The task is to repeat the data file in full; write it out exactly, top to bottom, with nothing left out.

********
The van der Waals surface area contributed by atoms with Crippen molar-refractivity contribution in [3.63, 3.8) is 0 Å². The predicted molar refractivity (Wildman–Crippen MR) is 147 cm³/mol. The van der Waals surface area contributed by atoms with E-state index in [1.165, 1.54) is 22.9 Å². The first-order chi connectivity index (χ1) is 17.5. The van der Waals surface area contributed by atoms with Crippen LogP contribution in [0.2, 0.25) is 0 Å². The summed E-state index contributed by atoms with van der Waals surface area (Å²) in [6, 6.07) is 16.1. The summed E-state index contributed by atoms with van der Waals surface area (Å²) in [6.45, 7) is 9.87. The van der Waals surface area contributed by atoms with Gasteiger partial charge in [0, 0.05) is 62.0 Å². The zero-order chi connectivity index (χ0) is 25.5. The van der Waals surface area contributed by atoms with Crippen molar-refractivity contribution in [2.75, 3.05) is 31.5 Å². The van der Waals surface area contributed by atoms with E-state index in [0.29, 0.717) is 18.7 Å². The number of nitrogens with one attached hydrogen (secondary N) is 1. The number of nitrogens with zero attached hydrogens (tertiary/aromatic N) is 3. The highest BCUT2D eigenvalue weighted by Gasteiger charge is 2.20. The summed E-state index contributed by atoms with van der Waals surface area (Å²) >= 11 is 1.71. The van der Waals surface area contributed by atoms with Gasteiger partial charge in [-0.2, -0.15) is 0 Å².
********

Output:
The van der Waals surface area contributed by atoms with Crippen molar-refractivity contribution in [3.63, 3.8) is 0 Å². The predicted molar refractivity (Wildman–Crippen MR) is 147 cm³/mol. The van der Waals surface area contributed by atoms with E-state index in [1.165, 1.54) is 22.9 Å². The first-order chi connectivity index (χ1) is 17.5. The van der Waals surface area contributed by atoms with Crippen LogP contribution in [0.2, 0.25) is 0 Å². The summed E-state index contributed by atoms with van der Waals surface area (Å²) in [6, 6.07) is 16.1. The summed E-state index contributed by atoms with van der Waals surface area (Å²) in [6.45, 7) is 9.87. The van der Waals surface area contributed by atoms with Gasteiger partial charge in [0, 0.05) is 62.0 Å². The zero-order chi connectivity index (χ0) is 25.5. The van der Waals surface area contributed by atoms with Crippen molar-refractivity contribution in [2.75, 3.05) is 31.5 Å². The van der Waals surface area contributed by atoms with E-state index in [0.29, 0.717) is 18.7 Å². The number of nitrogens with one attached hydrogen (secondary N) is 1. The number of nitrogens with zero attached hydrogens (tertiary/aromatic N) is 3. The highest BCUT2D eigenvalue weighted by Gasteiger charge is 2.20. The summed E-state index contributed by atoms with van der Waals surface area (Å²) >= 11 is 1.71. The van der Waals surface area contributed by atoms with Gasteiger partial charge in [-0.2, -0.15) is 0 Å².